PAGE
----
In addition, any confusion has to exist in the mind of a relevant person. Lab technicians are not in that class, as no evidence has identified them as persons who are involved in decisions to buy. Indeed, purchasing directors themselves have only been shown to play a peripheral role in product choice. Therefore, from 1978 to 1982 there have been cited only two instances of actual confusion of relevant persons, if we assume them to be relevant, and such confusion was limited to the identity of salesmen. Neither case led to actual confusion in purchasing the parties' products. We conclude that under these facts, any confusion which may have occurred was de minimis, and is not sufficient to raise a genuine issue of fact relating to the likelihood of confusion issue.1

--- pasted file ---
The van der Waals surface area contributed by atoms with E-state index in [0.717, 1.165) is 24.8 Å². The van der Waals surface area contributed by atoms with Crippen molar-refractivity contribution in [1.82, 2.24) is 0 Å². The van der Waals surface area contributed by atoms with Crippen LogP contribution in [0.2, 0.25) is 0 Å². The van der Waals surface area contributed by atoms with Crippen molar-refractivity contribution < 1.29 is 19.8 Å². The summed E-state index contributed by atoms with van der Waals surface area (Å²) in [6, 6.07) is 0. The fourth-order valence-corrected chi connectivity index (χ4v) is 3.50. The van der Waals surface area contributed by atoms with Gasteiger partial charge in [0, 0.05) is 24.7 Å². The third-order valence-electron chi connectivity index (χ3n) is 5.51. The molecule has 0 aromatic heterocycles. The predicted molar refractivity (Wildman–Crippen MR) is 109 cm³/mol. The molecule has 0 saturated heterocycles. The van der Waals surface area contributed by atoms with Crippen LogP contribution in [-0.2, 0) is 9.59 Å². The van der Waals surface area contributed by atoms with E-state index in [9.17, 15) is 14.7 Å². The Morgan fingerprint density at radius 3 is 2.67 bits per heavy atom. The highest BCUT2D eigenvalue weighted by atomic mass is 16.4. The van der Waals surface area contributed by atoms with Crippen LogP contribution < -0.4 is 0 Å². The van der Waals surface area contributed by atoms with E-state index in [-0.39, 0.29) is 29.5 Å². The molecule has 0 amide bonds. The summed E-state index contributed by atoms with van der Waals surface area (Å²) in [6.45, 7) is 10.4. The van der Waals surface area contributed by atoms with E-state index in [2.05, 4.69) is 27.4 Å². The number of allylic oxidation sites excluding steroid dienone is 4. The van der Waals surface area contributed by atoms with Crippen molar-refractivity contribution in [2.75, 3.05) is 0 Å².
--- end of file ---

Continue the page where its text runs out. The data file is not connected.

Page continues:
(7) Beckman's intent in adopting the mark. Beckman's stated purpose in adopting the "ASTRA" mark was to use it as an acronym for "Automated Stat/Routine Analyzer." There is no positive evidence that Beckman chose that name in bad faith or with an intent to deceive Astra or benefit from its reputation, as it did not discover Astra's use of it until after its trademark search. However, Astra argues that Beckman's adoption of the mark with knowledge that Astra was using it in the same product area requires the inference of bad faith. Our discussion under (2) above answers this contention. The products and markets are sufficiently dissimilar to allow both parties to use the mark without confusion. Astra's registered mark does not allow it to pre-empt the whole broad field of health care products, especially as to other goods in that field that are totally dissimilar to its products. See Raxton Corp. v. Anania Assoc., Inc., 635 F.2d 924, 927-28 (1st Cir. 1980). Therefore, no bad faith can be inferred from Beckman's use of the "ASTRA" mark on its unrelated product in the medical field.